Ammonium lauryl sulfate, like any other surfactant, makes a good base for cleansers because of the way it disrupts the hydrogen bonding in water. Hydrogen bonding is the primary contributor to the high surface tension of water. In solution, the lauryl sulfate molecules ionize, meaning that the ammonium or sodium separates from the rest of the molecule as a cation. The rest of the molecule aligns itself with others like it and forms what is known as a micelle. The molecules align themselves in a sphere, with the polar heads (the sulfate) on the surface of the sphere and the polar hydrophopic tails pointing inwards towards the center. The water molecules around the micelle arrange themselves around the polar heads, but this disrupts their hydrogen bonding with the water surrounding them. The overall effect of having these micelles in an aqueous (water) environment is that the water becomes more able to penetrate things like cloth fibers or hair, and also becomes more readily available to solvate anything coming off the before mentioned substance.
In high concentrations this molecule may cause severe irritation to eyes and skin. Inhalation may cause irritation to the respiratory system. Ingestion may cause irritation, nausea or diarrhea.
In a 1983 report by the Cosmetic Ingredient Review, shampoos containing up to 31% ALS registered 6 health complaints out of 6.8 million units sold. These complaints included two of scalp itch, two allergic reactions, one hair damage and one complaint of eye irritation.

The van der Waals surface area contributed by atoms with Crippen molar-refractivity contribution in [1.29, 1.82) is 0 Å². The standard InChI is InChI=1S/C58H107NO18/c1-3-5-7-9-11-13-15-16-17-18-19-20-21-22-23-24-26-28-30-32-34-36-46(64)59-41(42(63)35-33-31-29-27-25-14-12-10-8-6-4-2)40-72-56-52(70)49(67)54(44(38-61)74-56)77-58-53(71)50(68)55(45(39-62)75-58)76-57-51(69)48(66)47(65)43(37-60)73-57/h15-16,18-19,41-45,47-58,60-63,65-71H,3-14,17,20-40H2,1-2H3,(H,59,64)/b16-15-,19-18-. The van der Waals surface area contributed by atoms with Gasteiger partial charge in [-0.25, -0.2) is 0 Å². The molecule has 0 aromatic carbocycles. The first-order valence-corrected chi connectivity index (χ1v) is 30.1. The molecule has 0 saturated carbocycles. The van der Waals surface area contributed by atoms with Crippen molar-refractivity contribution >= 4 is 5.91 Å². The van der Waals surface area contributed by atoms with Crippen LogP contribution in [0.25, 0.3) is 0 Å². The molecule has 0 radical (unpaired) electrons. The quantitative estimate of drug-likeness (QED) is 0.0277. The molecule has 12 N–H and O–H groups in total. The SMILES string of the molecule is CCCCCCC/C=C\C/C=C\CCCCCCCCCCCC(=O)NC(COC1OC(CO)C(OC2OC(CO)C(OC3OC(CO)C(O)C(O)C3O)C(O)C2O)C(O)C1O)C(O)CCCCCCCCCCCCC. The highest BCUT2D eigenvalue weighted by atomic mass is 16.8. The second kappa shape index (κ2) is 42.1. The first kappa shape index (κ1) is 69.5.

The CIR report concluded that both Sodium Lauryl Sulfate and Ammonium Lauryl Sulfate appear to be safe in formulations designed for discontinuous, brief use followed by thorough rinsing from the surface of the skin. In products intended for prolonged use, concentrations should not exceed 1%.
The Human and Environmental Risk Assessment (HERA) project performed a thorough investigation of all alkyl sulfates, as such the results they found apply directly to ALS. Most alkyl sulfates exhibit low acute oral toxicity, no toxicity through exposure to the skin, concentration dependent skin irritation, and concentration dependent eye-irritation. They do not sensitize the skin and did not appear to be carcinogenic in a two year study on rats. The report found that longer carbon chains (16-18) were less irritating to the skin than chains of 12-15 carbons in length. In addition, concentrations below 1% were essentially non-irritating while concentrations greater than 10% produced moderate to strong irritation of the skin.